IM FAN, your ignorant views would change in a moment if you personally face something similar to what’s happening to us now, believe me. I don’t even blame you for not knowing what you are talking about.

2 months ago

Since September 2022 Anna Egorova is “Italian-trained” (also the French Damien Joly with her) Anna Egorova si allena a Livorno con coach Stefano Morini – Nuoto.com

2 months ago

Soni seemed so far ahead of her time.

Reply to  A B
2 months ago

Rebecca Soni was amazing, but to be fair, at the 2009 Duel in the Pool, they were all wearing magic swimsuits…so getting so close to the record is a big achievement.

Reply to  dawser
2 months ago

Agreed. Records were meant to be broken.

Negative Nora
2 months ago

She would definitely have to be considered a top contender if Russians are allowed to compete in Paris, if not the top contender for Paris given her consistency with going 2:20s in LCM and her continuing to improve both there and in short course as well (and just only turning 18). I think she’ll be under 2:20 come LCM season.

Last edited 2 months ago by Negative Nora
Joel Lin
2 months ago

This WR is a goner in Melbourne next month. Kate Douglass will break it.

Reply to  Joel Lin
2 months ago

Her 2:01 SCY time converts to 2:15, so I’m not sure why everyone assumes she will break it.

Demarrit Steenbergen
Reply to  ArtVanDeLegh10
2 months ago

Lily is 2:15 and 2:02.6 Kate is ??? And 2:01.87

Obese Legend
Reply to  Demarrit Steenbergen
2 months ago

Historically this kind of math seldom works.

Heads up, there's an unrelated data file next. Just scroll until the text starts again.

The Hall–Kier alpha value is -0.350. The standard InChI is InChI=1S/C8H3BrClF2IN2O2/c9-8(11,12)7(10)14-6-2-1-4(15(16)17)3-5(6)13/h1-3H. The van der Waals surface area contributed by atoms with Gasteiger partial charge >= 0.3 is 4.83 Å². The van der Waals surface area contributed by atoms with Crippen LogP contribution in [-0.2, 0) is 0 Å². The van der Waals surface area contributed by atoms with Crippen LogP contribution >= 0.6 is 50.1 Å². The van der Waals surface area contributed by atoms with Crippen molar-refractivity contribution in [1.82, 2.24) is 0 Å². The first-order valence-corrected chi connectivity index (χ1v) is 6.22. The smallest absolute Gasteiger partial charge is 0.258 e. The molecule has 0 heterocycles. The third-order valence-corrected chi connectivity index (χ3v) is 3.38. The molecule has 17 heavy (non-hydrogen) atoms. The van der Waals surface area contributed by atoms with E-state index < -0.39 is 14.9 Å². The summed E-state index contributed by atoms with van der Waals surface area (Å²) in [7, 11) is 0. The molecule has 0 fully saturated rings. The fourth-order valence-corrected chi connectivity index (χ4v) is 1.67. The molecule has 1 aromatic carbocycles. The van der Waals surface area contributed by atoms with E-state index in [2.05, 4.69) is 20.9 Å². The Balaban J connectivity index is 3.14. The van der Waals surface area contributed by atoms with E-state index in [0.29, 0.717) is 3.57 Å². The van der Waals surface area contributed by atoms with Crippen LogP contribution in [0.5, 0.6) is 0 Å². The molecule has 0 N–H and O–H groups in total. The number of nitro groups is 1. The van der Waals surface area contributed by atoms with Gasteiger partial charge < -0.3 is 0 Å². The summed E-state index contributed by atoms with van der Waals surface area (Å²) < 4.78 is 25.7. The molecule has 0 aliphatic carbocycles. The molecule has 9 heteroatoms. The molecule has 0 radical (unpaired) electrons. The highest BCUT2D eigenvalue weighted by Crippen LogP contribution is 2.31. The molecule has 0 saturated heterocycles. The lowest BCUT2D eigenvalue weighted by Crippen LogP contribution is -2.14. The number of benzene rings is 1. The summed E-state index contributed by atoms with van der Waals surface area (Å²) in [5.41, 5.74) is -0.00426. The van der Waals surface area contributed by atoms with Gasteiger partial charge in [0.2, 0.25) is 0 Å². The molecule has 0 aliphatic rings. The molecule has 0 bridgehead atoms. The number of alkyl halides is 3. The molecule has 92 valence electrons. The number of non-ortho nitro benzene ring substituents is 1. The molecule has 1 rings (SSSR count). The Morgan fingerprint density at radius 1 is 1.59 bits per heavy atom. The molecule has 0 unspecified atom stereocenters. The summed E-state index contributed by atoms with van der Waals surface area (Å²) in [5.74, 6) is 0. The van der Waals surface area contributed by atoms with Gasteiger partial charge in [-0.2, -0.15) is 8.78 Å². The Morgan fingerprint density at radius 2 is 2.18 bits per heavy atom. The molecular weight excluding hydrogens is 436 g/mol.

Reply to  Demarrit Steenbergen
2 months ago

King’s SCY time was two years before her SCM time, and she began concentrating on the 200 much more between Rio and Tokyo. I would assume King’s best SCY time is probably faster than that. Not a great comparison.

Joel Lin
Reply to  ArtVanDeLegh10
2 months ago

that makes an assumption that the Tennessee Invite was Kate’s peak meet in the fall

Negative Nora
Reply to  Joel Lin
2 months ago

The Russians also have another meet in three weeks, Salnikov Cup, so it could go down there as well.

Reply to  Joel Lin
2 months ago

i don’t think Douglass can beat king in melbourne but he can make it in 2:16
what mark do you think it would reach?

Reply to  Joel Lin
2 months ago

This seems very premature. People were also convinced she was going to break it in Budapest.

About Braden Keith

Braden Keith

Braden Keith is the Editor-in-Chief and a co-founder/co-owner of SwimSwam.com. He first got his feet wet by building The Swimmers' Circle beginning in January 2010, and now comes to SwimSwam to use that experience and help build a new leader in the sport of swimming. Aside from his life on the InterWet, …